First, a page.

Soft immature coconut meat are usually eaten as is
Coconut milk, a widely used ingredient in the cuisines of regions where coconuts are native
Coconut water drink
Ubod (coconut heart of palm) from the Philippines
Bahalina, a traditional coconut wine (tubâ) from the Philippines fermented from coconut sap and mangrove bark extracts
Extracting coir, the fiber from the coconut husk, in Sri Lanka
Coconut buttons in Dongjiao Town, Hainan, China
A "coconut monkey" from Mexico, a common souvenir item carved from coconut shells
Fish curry being served in coconut shell in Thailand
Pusô, woven pouches of rice in various designs from the Philippines
Coconut trunk
Making a rug from coconut fiber
Palaspas, woven palm fronds during Palm Sunday celebrations in the Philippines
A canang, an offering of flowers, rice, and incense in woven coconut leaves from Bali, Indonesia

Sweet coconut sap can be made into drinks or fermented into palm wine or coconut vinegar.

A jar of pickled cucumbers (front) and a jar of pickled onions (back)

Pickling

A jar of pickled cucumbers (front) and a jar of pickled onions (back)
Historic Indosphere cultural influence zone of Greater India for transmission of elements of Indian culture including food, e.g. pickle / atchaar / atchara / acar,
Indian mixed pickle, containing lotus root, lemon, carrot, green mango, green chilis, and other ingredients.
Dưa cải muối made from cải bẹ xanh
Kimchi is a very common side dish in Korea.
Torshi, traditional pickles in Southeast Europe, Turkey and the South Caucasus
Kosher sauerkraut in Israel
Coriander seeds are one of the spices popularly added to pickled vegetables in Europe.
Jonjoli Georgian pickled flowers of bladdernut
Pickled tomatoes are common in CIS
A dish of giardiniera
Bát Tràng porcelain vessel for pickling
Pickled cucumbers
Pickled herring
Pickled mushrooms
Pickled olives
Pickled vegetables
Fermented homemade pickled cucumber, chili pepper, garlic, and apple in the hot climate of Indonesia

Pickling is the process of preserving or extending the shelf life of food by either anaerobic fermentation in brine or immersion in vinegar.

Jujube

Species in the genus Ziziphus in the buckthorn family Rhamnaceae.

Species in the genus Ziziphus in the buckthorn family Rhamnaceae.

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Jujube seed
Dried jujube fruits
Jujube date attacked by an insect larva
Foliage at Hyderabad, India
Leaf margin
Flowers
Flowers
Bark
Fruit
Fruit cross section

To a lesser extent, jujube fruit is made into juice and jujube vinegar (called 枣 醋 or 红枣 醋 in Chinese).

Grapes

Grape

Fruit, botanically a berry, of the deciduous woody vines of the flowering plant genus Vitis.

Fruit, botanically a berry, of the deciduous woody vines of the flowering plant genus Vitis.

Grapes
"White" table grapes
Concord is a variety of North American labrusca grape
Top 20 grape producing countries in 2012.
Wine grapes on the vine
Raisins
Grape juice
Grape cross-section
Using grape leaves in cuisine (Dolma)
Flower buds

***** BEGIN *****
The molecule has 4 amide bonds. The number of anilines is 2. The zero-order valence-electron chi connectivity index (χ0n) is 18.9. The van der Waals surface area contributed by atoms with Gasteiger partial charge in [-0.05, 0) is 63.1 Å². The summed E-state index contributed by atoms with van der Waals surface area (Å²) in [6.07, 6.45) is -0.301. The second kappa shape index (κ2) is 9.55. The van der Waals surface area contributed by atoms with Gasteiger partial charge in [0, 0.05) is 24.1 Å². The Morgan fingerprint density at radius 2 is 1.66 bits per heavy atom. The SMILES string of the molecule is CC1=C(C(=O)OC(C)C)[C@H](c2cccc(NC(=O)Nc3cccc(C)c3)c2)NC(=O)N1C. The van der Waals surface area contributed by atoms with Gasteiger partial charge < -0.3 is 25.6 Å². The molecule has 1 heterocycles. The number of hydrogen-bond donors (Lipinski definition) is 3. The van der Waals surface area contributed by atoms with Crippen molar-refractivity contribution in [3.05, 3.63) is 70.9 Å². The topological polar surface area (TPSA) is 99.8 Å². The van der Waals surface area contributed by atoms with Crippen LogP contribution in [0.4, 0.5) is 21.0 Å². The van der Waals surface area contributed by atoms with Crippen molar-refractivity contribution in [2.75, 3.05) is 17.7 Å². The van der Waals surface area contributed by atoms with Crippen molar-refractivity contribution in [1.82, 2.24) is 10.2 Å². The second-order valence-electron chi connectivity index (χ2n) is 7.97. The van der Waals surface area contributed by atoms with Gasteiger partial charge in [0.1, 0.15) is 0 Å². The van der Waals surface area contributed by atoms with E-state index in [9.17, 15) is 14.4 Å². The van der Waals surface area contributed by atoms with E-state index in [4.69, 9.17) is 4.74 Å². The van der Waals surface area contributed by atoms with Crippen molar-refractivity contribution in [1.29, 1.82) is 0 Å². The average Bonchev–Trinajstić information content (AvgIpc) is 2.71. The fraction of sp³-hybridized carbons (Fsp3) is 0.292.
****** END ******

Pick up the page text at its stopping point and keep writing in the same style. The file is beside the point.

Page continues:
Flowers
Immature fruit
Grapes in Iran
Wine grapes
Vineyard in the Troodos Mountains
seedless grapes
Grapes in the La Union, Philippines

Grapes can be eaten fresh as table grapes, used for making wine, jam, grape juice, jelly, grape seed extract, vinegar, and grape seed oil, or dried as raisins, currants and sultanas.

Microscopic image of gram-negative Pseudomonas aeruginosa bacteria (pink-red rods)

Acetic acid bacteria

Acetic acid bacteria (AAB) are a group of Gram-negative bacteria which oxidize sugars or ethanol and produce acetic acid during fermentation.

Acetic acid bacteria (AAB) are a group of Gram-negative bacteria which oxidize sugars or ethanol and produce acetic acid during fermentation.

Microscopic image of gram-negative Pseudomonas aeruginosa bacteria (pink-red rods)

Vinegar is produced when acetic acid bacteria act on alcoholic beverages such as wine.

French fries

French fries (North American English), chips (British English), finger chips (Indian English), french-fried potatoes, or simply fries, are batonnet or allumette-cut deep-fried potatoes, disputed origin from Belgium and France.

French fries (North American English), chips (British English), finger chips (Indian English), french-fried potatoes, or simply fries, are batonnet or allumette-cut deep-fried potatoes, disputed origin from Belgium and France.

Pommes frites with a mayonnaise packet
A hamburger with crispy fries
Steak frites in Fontainebleau, France
A Belgian frites shop
Currywurst and fries, Germany
Fish and chips
A popular Québécois dish is poutine, such as this one from La Banquise restaurant in Montreal. It is made with french fries, cheese curds and gravy.
A child holding tornado fries
Oven-baked fries
Fries frying in oil
Air-fried fries
Chili fries
Chili cheese fries
Crinkle-cut fries
Curly fries
Curry chips
Dirty fries
Shoestring fries with blue cheese dressing
Sweet potato fries
Waffle fries
As a snack in a Dutch restaurant

They are often salted and may be served with ketchup, vinegar, mayonnaise, tomato sauce, or other local specialities.